8. I have done the stretch from Miami to home twice and some stretches many times. Once I sailed about 95% of the stretch but there was no time pressure and we put down the anchor when we could not make progress. The second time I was the delivery skipper and every day cost money and we motored for 95%. It would be easier to sail from south to north. I have not done the Great Loop but with the locks involved and going upstream up the Hudson River etc. it would be pretty difficult to near impossible without a motor.
  9. Pete, Here are shots of my hatch and locking system. The first two show the drip groove in the top wash board. Third shows the drip groove under the hatch, sorry about the poor focus. Fourth shows the hasp and staple. Fifth shows the staple turned 90 degrees. Sixth, locked. Seventh shows the hatch wide open, the staple is far enough to the side that it is not in the way.
  10. Par is absolutely right. I have lived in this area and have observed the weather for a long time and have a great deal of respect for it. I was not prepared to go out into the Atlantic at this time of the year without a good forecast. The systems came thick and fast, when the weather was good it was from the south west, on the nose. Back in 2000 I sailed a 32’ sloop to Cuba in February and jumped out at Cape Fear and sailed straight to Ft. Lauderdale. The second night was squally and nasty but otherwise it was a good quick passage. I made good 205 miles in 7 ½ days including the weather hold on the last day. This put me behind schedule. I was tidying up the boat while waiting for the weather and noticed the missing connecting rod and swivel. I searched the boat for a couple of hours with no luck. Talking it over with Alan and Carla it was decided that it would be far more productive to come home and make a new part and use the rest of the time before driving down the Florida to finish some of the jobs that I did not finish. I also had time to observe my stowage needs and I will work on them. I had a grand adventure and Carlita did a great job. The little Suzuki was put to the test and worked hard. The last day I sailed back 20 miles to get to the launching ramp. I had ½ gallon of fuel left and wanted to sail as much as I could to make sure that I would have enough in case the conditions turned worse. A light wind came from the south east as I was rigging the boat, a quick check on Windy tv showed that the forecast had now changed. I had a fair current for a couple of miles, the wind died as I turned the corner and into a foul current. I motored out of the channel and put the anchor down to wait for the tide change. The wind slowly built to a nice sailing breeze and I set off into the last of the foul tide. The rest of the day turned into a perfect sail and I made my destination well before dark. Tony Day came and brought me home and we had very pleasant time telling stories. I spent a lot of time today going through every locker on the boat just in case I had a mental lapse and stowed the missing part and forgot about it. No such luck so I get the have the pleasure of making it again.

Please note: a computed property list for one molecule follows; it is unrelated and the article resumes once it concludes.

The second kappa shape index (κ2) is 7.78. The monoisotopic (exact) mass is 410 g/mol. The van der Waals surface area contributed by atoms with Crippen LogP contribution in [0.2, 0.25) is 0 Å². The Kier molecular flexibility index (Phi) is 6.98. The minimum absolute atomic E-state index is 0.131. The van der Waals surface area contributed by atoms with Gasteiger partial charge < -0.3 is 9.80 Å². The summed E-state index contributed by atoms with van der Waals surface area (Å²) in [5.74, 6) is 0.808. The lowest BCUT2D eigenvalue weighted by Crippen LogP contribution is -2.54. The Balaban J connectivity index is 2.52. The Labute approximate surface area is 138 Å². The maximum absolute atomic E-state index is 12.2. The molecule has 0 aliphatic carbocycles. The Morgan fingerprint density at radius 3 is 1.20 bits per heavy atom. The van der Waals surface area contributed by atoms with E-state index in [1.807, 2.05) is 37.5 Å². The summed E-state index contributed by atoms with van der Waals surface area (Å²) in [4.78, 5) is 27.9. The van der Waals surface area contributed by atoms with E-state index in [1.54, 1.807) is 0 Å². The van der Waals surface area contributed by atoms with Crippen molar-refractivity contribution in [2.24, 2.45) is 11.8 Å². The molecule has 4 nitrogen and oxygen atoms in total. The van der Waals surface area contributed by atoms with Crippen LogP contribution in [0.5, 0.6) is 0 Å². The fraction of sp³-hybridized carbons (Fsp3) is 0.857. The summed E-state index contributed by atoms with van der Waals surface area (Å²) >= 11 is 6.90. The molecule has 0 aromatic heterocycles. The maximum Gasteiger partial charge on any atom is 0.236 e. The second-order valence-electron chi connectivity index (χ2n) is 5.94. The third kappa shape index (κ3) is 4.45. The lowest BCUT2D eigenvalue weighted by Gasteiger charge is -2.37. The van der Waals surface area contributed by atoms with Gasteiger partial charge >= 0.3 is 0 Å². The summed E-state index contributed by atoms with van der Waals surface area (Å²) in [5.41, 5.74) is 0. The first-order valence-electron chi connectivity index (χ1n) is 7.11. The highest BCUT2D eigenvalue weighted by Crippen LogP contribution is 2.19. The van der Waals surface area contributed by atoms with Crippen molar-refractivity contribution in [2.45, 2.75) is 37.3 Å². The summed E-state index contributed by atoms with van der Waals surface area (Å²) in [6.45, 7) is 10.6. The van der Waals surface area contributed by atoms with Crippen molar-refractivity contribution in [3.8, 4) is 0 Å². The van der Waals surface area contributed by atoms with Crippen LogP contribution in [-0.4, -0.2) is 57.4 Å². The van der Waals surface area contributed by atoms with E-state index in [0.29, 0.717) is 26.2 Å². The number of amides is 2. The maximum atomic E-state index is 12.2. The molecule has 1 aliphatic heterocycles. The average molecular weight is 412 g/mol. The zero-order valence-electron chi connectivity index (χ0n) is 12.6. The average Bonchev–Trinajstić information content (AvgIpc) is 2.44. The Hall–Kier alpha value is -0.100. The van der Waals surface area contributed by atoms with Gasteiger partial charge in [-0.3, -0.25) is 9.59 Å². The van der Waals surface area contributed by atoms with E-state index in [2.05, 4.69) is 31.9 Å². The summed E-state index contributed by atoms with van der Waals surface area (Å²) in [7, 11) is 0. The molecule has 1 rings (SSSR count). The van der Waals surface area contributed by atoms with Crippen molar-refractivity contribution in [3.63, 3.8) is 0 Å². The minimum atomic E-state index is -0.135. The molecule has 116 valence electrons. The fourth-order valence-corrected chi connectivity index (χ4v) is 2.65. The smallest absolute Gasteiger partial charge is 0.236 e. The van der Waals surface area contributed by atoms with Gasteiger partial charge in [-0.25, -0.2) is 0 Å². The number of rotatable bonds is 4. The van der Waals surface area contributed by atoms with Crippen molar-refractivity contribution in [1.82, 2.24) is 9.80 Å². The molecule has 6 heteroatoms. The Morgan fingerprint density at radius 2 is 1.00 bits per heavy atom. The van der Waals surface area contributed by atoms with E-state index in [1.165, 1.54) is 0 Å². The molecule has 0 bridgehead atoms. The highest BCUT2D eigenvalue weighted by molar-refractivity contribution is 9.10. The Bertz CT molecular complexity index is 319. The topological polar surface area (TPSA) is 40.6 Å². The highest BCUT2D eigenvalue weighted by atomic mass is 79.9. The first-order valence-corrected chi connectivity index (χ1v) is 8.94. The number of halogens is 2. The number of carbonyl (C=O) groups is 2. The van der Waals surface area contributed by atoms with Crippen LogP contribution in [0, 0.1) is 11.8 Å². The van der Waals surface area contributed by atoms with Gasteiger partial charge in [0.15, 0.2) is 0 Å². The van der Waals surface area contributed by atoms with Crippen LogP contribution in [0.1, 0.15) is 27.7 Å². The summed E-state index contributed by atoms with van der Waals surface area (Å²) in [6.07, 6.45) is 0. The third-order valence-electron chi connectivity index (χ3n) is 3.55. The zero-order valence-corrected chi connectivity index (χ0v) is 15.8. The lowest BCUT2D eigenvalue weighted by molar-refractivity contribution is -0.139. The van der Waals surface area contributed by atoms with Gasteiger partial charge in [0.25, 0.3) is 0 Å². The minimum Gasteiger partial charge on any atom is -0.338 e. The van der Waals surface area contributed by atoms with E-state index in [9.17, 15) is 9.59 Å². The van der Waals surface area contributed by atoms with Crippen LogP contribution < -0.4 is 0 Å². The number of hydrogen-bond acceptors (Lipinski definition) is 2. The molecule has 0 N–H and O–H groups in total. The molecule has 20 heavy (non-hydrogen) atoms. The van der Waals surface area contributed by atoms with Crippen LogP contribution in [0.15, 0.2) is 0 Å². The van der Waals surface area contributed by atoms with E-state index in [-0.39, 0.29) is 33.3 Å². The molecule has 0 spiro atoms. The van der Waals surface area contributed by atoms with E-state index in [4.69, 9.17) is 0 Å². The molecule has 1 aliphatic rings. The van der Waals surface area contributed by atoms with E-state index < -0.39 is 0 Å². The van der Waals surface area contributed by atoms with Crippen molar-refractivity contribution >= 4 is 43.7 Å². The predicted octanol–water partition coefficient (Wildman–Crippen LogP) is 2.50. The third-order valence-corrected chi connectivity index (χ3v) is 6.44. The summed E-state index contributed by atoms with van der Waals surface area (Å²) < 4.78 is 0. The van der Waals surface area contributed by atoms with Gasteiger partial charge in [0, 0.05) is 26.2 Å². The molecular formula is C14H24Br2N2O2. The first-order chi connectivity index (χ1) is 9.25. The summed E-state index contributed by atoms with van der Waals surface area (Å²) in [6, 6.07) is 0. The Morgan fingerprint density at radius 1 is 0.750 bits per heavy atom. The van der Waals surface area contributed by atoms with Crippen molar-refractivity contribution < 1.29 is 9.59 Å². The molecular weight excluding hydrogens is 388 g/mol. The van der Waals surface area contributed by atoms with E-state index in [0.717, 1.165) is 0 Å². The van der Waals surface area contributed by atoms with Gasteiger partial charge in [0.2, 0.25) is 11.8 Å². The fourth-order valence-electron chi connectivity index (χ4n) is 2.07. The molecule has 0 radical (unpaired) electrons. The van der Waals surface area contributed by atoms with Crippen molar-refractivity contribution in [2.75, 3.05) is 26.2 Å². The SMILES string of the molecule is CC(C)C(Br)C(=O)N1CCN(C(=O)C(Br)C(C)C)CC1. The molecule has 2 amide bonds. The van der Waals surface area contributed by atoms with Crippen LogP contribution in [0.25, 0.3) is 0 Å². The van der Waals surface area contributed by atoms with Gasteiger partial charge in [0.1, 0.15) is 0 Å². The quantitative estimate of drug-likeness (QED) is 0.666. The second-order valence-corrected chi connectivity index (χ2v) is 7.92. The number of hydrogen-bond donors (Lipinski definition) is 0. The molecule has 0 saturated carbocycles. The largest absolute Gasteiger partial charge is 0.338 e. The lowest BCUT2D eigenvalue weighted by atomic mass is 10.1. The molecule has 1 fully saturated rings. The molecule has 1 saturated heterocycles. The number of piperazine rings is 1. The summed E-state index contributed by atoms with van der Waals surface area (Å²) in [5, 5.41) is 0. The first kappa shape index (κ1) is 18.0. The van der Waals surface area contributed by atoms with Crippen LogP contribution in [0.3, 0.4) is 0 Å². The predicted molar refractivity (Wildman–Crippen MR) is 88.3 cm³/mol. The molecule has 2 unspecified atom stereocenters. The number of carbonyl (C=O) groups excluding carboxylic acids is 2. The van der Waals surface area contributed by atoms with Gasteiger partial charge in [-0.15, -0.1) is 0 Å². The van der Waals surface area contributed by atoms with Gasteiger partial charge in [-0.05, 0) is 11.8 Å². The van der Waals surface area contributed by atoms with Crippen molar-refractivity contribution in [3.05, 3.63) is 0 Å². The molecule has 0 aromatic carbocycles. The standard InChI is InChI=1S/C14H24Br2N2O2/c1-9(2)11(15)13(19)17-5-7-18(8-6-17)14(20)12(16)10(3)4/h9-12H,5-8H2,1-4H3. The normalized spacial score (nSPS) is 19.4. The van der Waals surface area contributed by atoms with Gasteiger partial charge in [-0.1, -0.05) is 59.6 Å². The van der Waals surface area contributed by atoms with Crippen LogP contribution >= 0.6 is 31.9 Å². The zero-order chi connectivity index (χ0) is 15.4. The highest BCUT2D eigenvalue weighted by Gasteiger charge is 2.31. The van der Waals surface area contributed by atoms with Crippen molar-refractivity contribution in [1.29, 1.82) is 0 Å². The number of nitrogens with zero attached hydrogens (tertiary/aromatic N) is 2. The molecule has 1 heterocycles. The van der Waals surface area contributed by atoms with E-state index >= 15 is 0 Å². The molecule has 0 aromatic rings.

11. Alex, I have just finished packing and am off to bed as it is a very early start in the morning. I can post some more picks when I get back. This will be my last post for a while. I am bringing the link forward for the spot tracking. It will be active when I start it tomorrow afternoon. Just click the link and you will see the position updated every 10 minutes. The position can be shown on a map.
  12. Drew, I can't wait to try it out either. I am hoping that it will lift my daily average in light air. If you follow the line that passes by #7 on the registration numbers down, you should be able to see part of the bow board poking out that I am experimenting with. I am hoping that it will reduce the lee helm when I am sailing close hauled. I have carried a spinnaker on Southern Skimmer with the wind forward of the beam which can induce a fair amount of lee helm if the wind is fresh. Once the wind goes further aft it is not problem. The board is not real big as I wanted to keep it within the forward locker. It is all experimental. I had an old Harken furling drum and Bainbridge once sold me some blue sail cloth cheap that the die had run and they could not sell it as premium quality.
  13. A lot of work has been done since I last posted but Carlita is about ready for the big trip. I am about 4 days behind my target departure date which is starting to run my daily average higher than I am comfortable with. Beth has volunteered to drive me down to Wrightsville beach NC Friday morning to help me catch up my lost time. The centerboard and trunk modification is finished, the keel re-faired and SS hollow back installed, bottom anti-fouled, cockpit painted and the varnish inside and out coated. One modifications I did was to build a roller furling jib which will be a lot easier to use than hoisting and dousing a spinnaker single handed. I also made a pair of 9' 9" take apart oars so that they can be stowed inside the cockpit coamings without hanging out of the back of the boat.
  14. Don, Yes there is a magnetic compass aboard. I would not like to be without a compass and it almost never breaks down. As far as I know, there are no other fees. There is a annual subscription fee if you want to keep the charts updated. Polaris is another nav app and it is free. The charts can be copied for free but they were fairly large files and I needed a lot of charts. If you were sailing a local area and only need a few charts at a time it would be a cheap way to go.
  15. Thanks tjsmith. I see that the lake level is almost 14' so there should not be any restrictions on the other locks. Rick, thanks for the offer, I will take your number with me. Thanks to everyone who has given me encouragement. The boat is now upright on the trailer and I think that I will be able to leave on schedule.